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Nature. 2017 Jul 20;547(7663):345-349. doi: 10.1038/nature23017. Epub 2017 Jul 12.

CRISPR-Cas encoding of a digital movie into the genomes of a population of living bacteria.

Author information

1
Department of Genetics, Harvard Medical School, 77 Avenue Louis Pasteur, Boston, Massachusetts 02115, USA.
2
Department of Stem Cell and Regenerative Biology, Center for Brain Science, and Harvard Stem Cell Institute, Harvard University, Bauer Laboratory 103, Cambridge, Massachusetts 02138, USA.
3
Wyss Institute for Biologically Inspired Engineering, Harvard University, Cambridge, Massachusetts 02138, USA.

Abstract

DNA is an excellent medium for archiving data. Recent efforts have illustrated the potential for information storage in DNA using synthesized oligonucleotides assembled in vitro. A relatively unexplored avenue of information storage in DNA is the ability to write information into the genome of a living cell by the addition of nucleotides over time. Using the Cas1-Cas2 integrase, the CRISPR-Cas microbial immune system stores the nucleotide content of invading viruses to confer adaptive immunity. When harnessed, this system has the potential to write arbitrary information into the genome. Here we use the CRISPR-Cas system to encode the pixel values of black and white images and a short movie into the genomes of a population of living bacteria. In doing so, we push the technical limits of this information storage system and optimize strategies to minimize those limitations. We also uncover underlying principles of the CRISPR-Cas adaptation system, including sequence determinants of spacer acquisition that are relevant for understanding both the basic biology of bacterial adaptation and its technological applications. This work demonstrates that this system can capture and stably store practical amounts of real data within the genomes of populations of living cells.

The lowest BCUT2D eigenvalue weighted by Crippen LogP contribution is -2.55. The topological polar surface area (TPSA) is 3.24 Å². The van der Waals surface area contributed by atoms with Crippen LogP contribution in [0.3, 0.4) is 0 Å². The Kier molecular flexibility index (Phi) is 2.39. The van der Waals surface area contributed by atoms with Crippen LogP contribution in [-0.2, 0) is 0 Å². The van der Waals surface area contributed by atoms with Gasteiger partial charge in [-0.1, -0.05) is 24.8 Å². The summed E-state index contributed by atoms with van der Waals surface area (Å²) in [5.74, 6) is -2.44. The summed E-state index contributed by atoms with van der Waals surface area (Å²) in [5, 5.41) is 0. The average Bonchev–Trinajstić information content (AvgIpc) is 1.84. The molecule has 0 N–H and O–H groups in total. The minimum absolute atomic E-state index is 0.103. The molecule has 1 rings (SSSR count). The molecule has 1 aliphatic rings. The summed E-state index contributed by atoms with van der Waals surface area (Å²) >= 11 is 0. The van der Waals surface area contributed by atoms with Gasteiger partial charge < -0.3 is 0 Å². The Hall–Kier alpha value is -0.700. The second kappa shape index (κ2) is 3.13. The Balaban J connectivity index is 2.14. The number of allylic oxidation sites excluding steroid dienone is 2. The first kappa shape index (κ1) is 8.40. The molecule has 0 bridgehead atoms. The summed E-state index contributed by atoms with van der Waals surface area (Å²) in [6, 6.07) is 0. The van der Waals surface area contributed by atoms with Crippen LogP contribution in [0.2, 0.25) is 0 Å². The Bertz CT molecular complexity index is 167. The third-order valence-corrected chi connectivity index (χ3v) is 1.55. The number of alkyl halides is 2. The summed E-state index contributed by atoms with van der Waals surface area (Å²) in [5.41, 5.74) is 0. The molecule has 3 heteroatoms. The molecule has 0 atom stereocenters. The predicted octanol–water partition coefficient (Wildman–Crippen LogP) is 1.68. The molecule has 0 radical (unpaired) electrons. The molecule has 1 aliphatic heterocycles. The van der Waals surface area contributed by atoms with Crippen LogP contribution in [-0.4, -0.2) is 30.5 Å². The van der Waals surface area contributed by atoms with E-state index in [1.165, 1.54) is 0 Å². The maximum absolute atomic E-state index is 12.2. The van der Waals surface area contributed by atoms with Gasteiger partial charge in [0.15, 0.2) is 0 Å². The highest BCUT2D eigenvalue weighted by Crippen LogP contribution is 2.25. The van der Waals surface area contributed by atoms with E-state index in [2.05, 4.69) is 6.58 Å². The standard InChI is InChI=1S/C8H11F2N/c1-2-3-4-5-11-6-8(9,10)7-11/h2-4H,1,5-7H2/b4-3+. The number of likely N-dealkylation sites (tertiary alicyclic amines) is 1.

PMID:
28700573
PMCID:
PMC5842791
DOI:
10.1038/nature23017
[Indexed for MEDLINE]
Free PMC Article

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